Tuesday, December 31, 2002

Tuesday December 31, 2002

Filed under: General — m759 @ 3:17 PM

To Sir Anthony Hopkins
on His Birthday

From “The Wardrobe Wars,” by Paul Willis:

“I was back at Wheaton for a conference just a couple of years ago. During a period of announcements, a curator from the Wade Collection invited the conference participants to visit the collection and see the many books and papers that had belonged to Lewis and his associates. At the end of her announcement, she told us, ‘We also have the wardrobe that served as the original for the one in the Narnia Chronicles.’

There it was, that definite article again. In a remarkable display of maturity I put up my hand and said, ‘Excuse me, but the wardrobe is at Westmont College in Santa Barbara.’

The woman gave me a long, hard look of the ‘we are not amused’ variety. That was all. I wasn’t able to find her after the session was over to clear things up.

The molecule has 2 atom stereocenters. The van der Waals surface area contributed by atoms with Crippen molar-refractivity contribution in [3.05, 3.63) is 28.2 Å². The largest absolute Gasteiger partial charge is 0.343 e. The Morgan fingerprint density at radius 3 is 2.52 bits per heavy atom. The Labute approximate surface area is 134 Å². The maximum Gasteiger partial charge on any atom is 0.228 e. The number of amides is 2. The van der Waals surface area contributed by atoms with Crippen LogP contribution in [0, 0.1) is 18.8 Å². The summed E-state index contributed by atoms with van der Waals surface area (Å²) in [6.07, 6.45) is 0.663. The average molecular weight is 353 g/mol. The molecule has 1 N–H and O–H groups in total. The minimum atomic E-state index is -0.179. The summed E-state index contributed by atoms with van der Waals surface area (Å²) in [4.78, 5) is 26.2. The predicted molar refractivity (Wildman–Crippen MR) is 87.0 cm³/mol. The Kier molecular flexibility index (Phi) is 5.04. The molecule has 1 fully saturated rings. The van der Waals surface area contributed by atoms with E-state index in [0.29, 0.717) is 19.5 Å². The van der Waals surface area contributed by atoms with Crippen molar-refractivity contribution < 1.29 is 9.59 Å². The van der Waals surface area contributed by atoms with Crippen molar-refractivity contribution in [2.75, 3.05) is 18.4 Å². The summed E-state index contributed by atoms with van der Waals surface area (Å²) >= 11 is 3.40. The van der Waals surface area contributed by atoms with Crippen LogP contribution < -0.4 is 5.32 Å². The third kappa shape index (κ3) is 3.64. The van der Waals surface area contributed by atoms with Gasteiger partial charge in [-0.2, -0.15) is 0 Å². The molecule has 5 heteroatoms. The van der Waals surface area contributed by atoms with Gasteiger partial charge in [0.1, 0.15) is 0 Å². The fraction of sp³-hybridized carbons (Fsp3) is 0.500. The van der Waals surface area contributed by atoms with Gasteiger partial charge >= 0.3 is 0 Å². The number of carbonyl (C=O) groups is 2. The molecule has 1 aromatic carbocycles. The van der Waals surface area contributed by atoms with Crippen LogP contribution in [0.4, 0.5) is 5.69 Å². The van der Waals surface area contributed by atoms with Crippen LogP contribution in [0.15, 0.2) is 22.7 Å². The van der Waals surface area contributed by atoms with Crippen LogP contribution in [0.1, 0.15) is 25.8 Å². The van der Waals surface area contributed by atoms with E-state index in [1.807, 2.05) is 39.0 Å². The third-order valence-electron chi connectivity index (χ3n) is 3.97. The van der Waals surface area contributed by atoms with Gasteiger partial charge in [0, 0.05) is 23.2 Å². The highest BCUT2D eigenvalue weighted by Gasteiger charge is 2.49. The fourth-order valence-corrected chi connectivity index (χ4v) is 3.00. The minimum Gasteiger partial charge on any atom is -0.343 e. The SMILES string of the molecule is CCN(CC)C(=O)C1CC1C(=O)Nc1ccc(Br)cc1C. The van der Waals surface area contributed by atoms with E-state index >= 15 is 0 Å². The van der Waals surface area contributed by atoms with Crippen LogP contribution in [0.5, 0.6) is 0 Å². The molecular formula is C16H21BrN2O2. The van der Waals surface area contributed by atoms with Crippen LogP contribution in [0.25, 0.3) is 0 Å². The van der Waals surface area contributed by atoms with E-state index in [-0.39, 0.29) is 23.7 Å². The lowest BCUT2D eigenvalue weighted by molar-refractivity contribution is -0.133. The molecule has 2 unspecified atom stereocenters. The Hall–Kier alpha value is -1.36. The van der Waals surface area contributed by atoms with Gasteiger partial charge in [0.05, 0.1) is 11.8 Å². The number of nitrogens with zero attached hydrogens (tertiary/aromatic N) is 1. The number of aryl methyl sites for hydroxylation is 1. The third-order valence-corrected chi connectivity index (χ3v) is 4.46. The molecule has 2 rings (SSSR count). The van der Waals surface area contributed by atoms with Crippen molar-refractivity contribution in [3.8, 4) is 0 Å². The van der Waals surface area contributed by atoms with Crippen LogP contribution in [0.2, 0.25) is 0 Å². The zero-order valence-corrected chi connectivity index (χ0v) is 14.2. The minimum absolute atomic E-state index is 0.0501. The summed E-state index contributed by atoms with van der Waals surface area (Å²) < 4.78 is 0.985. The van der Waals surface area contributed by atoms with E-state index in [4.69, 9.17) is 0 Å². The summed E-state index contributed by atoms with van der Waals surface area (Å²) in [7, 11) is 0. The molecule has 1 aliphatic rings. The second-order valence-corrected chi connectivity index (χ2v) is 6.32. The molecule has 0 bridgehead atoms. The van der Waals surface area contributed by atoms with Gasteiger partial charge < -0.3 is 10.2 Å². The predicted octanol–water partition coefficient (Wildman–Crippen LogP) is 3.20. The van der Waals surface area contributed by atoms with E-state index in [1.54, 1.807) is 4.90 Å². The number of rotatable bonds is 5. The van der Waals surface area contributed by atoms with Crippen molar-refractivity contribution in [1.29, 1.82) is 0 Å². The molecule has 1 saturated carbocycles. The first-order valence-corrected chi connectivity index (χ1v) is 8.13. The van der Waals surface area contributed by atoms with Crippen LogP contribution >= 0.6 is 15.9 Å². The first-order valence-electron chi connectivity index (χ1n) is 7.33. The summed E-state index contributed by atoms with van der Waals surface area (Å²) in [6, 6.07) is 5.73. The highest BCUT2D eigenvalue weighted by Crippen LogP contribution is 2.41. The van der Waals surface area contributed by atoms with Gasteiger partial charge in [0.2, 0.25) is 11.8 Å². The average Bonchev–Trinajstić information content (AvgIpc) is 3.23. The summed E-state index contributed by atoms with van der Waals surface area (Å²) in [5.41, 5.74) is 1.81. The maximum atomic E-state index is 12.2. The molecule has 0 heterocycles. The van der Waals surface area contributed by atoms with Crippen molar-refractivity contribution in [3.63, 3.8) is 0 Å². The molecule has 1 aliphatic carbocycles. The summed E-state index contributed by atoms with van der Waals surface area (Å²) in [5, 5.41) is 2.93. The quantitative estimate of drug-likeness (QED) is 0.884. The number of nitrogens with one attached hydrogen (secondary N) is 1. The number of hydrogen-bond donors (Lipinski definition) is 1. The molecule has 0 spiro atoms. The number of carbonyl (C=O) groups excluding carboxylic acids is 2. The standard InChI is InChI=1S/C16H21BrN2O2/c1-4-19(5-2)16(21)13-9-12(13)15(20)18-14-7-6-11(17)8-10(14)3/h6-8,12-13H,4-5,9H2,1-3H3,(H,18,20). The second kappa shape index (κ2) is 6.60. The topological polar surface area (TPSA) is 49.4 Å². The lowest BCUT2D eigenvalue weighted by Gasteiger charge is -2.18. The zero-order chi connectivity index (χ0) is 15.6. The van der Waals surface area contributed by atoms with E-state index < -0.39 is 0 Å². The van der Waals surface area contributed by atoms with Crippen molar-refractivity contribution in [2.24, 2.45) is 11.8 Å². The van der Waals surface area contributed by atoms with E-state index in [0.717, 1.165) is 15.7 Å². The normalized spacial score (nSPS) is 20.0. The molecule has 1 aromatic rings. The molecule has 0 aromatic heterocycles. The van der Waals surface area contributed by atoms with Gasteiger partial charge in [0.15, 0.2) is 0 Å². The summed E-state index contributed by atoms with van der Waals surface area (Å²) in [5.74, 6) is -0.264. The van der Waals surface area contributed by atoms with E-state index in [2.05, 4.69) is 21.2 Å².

Not that we could have, really. Of course, if pressed, I suspect we would both admit the wardrobe we are really concerned with exists only within the covers of a book, and that not even this wardrobe is so important as the story of which it is a part, and that the story is not so important as the sense of infinite longing that it stirs within our souls, and that this longing is not so important as the One—more real than Aslan himself—to whom it directs us. But that would be asking too much of either the curator or myself. To worship at our respective wardrobes, whether they be in Jerusalem or Samaria, is indeed to live in the shadowlands. And that is where we like it.

Lewis himself would doubtless say that the physical wardrobes in our possession are but copies of a faint copy. He might even claim, to our horror, that no single wardrobe inspired the one found in his book. Then he might add under his breath, like the professor in The Last Battle who has passed on to the next life, ‘It’s all in Plato, all in Plato: bless me, what do they teach them at these schools!'”

1 Comment

  1. Yep, Plato said it all, so why are we still writing, I wonder.

    Comment by SuSu — Tuesday, December 31, 2002 @ 3:27 PM

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